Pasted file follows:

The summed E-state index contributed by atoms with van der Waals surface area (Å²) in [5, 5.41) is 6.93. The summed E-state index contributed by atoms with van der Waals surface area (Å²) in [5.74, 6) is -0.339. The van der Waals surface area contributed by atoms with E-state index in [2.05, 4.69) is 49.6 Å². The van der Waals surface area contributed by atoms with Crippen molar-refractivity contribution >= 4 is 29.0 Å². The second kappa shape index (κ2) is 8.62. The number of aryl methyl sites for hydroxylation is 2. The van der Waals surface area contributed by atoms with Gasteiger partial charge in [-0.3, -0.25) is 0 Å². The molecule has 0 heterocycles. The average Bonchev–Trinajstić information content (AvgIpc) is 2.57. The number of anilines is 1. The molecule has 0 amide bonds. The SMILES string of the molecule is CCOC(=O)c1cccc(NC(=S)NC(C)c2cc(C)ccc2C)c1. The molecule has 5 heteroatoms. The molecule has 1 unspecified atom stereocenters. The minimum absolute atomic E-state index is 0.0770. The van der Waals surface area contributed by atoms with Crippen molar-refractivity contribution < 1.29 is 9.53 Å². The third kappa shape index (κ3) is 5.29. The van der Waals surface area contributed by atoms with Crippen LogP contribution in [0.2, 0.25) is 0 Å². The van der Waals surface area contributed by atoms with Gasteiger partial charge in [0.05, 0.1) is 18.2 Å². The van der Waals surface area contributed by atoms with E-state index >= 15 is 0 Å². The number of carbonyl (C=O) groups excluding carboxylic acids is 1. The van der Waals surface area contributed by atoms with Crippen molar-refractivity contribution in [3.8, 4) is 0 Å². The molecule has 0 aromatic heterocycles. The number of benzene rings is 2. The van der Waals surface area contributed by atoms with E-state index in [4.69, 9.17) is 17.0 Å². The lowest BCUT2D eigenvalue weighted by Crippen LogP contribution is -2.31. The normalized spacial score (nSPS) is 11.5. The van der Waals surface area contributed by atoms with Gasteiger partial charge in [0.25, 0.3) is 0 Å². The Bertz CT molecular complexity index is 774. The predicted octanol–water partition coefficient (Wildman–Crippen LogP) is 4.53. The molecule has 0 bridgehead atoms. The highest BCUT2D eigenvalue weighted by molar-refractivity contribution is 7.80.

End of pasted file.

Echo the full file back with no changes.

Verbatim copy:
The summed E-state index contributed by atoms with van der Waals surface area (Å²) in [5, 5.41) is 6.93. The summed E-state index contributed by atoms with van der Waals surface area (Å²) in [5.74, 6) is -0.339. The van der Waals surface area contributed by atoms with E-state index in [2.05, 4.69) is 49.6 Å². The van der Waals surface area contributed by atoms with Crippen molar-refractivity contribution >= 4 is 29.0 Å². The second kappa shape index (κ2) is 8.62. The number of aryl methyl sites for hydroxylation is 2. The van der Waals surface area contributed by atoms with Gasteiger partial charge in [-0.3, -0.25) is 0 Å². The molecule has 0 heterocycles. The average Bonchev–Trinajstić information content (AvgIpc) is 2.57. The number of anilines is 1. The molecule has 0 amide bonds. The SMILES string of the molecule is CCOC(=O)c1cccc(NC(=S)NC(C)c2cc(C)ccc2C)c1. The molecule has 5 heteroatoms. The molecule has 1 unspecified atom stereocenters. The minimum absolute atomic E-state index is 0.0770. The van der Waals surface area contributed by atoms with Crippen molar-refractivity contribution < 1.29 is 9.53 Å². The third kappa shape index (κ3) is 5.29. The van der Waals surface area contributed by atoms with Crippen LogP contribution in [0.2, 0.25) is 0 Å². The van der Waals surface area contributed by atoms with Gasteiger partial charge in [0.05, 0.1) is 18.2 Å². The van der Waals surface area contributed by atoms with E-state index >= 15 is 0 Å². The number of carbonyl (C=O) groups excluding carboxylic acids is 1. The van der Waals surface area contributed by atoms with Crippen molar-refractivity contribution in [3.8, 4) is 0 Å². The molecule has 0 aromatic heterocycles. The number of benzene rings is 2. The van der Waals surface area contributed by atoms with E-state index in [4.69, 9.17) is 17.0 Å². The lowest BCUT2D eigenvalue weighted by Crippen LogP contribution is -2.31. The normalized spacial score (nSPS) is 11.5. The van der Waals surface area contributed by atoms with Gasteiger partial charge in [0.25, 0.3) is 0 Å². The Bertz CT molecular complexity index is 774. The predicted octanol–water partition coefficient (Wildman–Crippen LogP) is 4.53. The molecule has 0 bridgehead atoms. The highest BCUT2D eigenvalue weighted by molar-refractivity contribution is 7.80.